Situational Ethics

 

1 Samuel 21

 

Last Sunday, Pastor left no doubt where he stands on Situational Ethics. And it would be a great thing to hear his sermon on 1 Samuel 21. But – though I have a poor track record of predicting his messages – I seriously doubt he’s going to waste an Easter sermon on Situational Ethics. Still, I would prefer to hear that sermon than to write this Comment.

 

You can read 1 Samuel 21-24, Matthew 12 and Luke 61. But if you read it too quickly, you start think maybe there might be something acceptable about Situational Ethics after all. But not so: David was in rare form that day – everything he did was either unlawful, or it was done in an unlawful manner. The volume of activity in this passage is incredible. And David paid a price for everything he did wrong. Except he was excused for eating holy bread, and for travelling on the Sabbath – God never asks us to go without food – or set ourselves up for destruction – just to satisfy a command.

 

The setting: Under advice from Jonathan, David has fled King Saul. He arrives at Nob, a city of Priests and a familiar stopping point of David. It was the Sabbath – as revealed by the word “today” in 1 Samuel 21:5. The Priests there knew him – it is clear Ahimelech knew him, for Ahimelech recognized him on sight, and he knew that David never traveled alone. David and those accompanying him were hungry. Ahimelech was a bit low on discretionary food that day. He offered David some showbread – probably the moral equivalent of someone coming to our church hungry, and all we can find readily available is communion bread. It’s not our first choice to let him eat communion bread. But most of us would allow that before we tell him he must starve.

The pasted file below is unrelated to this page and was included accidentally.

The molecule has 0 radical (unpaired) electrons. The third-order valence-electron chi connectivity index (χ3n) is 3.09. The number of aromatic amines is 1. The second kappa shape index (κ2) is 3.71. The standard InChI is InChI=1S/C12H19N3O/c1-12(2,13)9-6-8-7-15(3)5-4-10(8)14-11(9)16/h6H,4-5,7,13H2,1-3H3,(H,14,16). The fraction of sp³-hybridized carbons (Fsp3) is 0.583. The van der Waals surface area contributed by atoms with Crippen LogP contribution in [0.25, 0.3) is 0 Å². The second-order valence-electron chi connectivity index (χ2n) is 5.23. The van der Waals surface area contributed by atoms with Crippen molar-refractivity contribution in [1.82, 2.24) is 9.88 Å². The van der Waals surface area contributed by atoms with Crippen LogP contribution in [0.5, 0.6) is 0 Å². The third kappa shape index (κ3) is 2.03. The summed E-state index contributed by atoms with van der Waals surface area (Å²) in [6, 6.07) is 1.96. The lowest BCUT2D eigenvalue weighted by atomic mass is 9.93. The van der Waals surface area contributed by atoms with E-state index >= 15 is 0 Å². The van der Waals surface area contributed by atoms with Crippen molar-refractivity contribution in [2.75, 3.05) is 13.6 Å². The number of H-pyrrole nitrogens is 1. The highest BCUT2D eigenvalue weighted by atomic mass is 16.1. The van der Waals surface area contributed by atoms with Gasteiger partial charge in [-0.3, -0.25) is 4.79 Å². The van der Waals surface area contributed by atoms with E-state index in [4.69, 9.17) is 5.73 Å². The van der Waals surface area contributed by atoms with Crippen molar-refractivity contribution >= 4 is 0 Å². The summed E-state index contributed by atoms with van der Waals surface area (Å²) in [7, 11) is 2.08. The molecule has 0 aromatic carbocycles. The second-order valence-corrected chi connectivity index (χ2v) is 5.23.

The custom was that bread was baked on the Sabbath, and that the fresh bread would be set aside for the Lord for seven days, and on the next Sabbath, the week-old bread would be replaced, and the old bread would belong to the Priests as Holy bread (Leviticus 24:5-9). The astute may wonder what business the Priests had baking bread on the Sabbath. Jesus Himself addressed this in Matthew 12:5, “on the Sabbath the priests in the temple profane the Sabbath and are guiltless.”

 

God never uses the Sabbath law to provoke a man to act toward his own destruction. If you are hungry, by all means eat. So we fall into a world that we black-and-whiters hate. If life by means of Situational Ethics be wrong, then tell us, Lord. We have enough of a Pharisee mindset to blow the whistle on anyone. I’m sure I have the Spiritual gift of whistle-blowing. Just set me loose, God. But if Situational Ethics be right, then tell us that way too. For even with our Pharisaic mindset, we are capable of burying our head in the sand any time evil comes our way. Sand burying is my second best Spiritual gift – right behind whistle-blowing.

 

But You say, “I desire mercy and not sacrifice.” That can mean almost anything. I have no Spiritual gift that will provide insight on how to execute that. It’s like the only way I’ll be able to do your will is if I set my own will aside and allow the Holy Spirit to act out His will through me. Lord, is THAT what you want? To have to rely on You for wisdom?

 

And God answers, “Now you understand.”

 

The human mind will never get this one right on its own – at least not consistently. Preachers who tackle this passage are fond of saying that David was granted an exemption from the law because he was seeking to satisfy a legitimate fundamental need: nourishment. But put that language out on the street, and you may as well repeal everything God has ever commanded. Shall we rob grocery stores when we are impoverished as we seek to satisfy that same legitimate fundamental need? Shall we shoot store managers standing in our way, for they were acting so as to deprive us of satisfying that legitimate fundamental need2?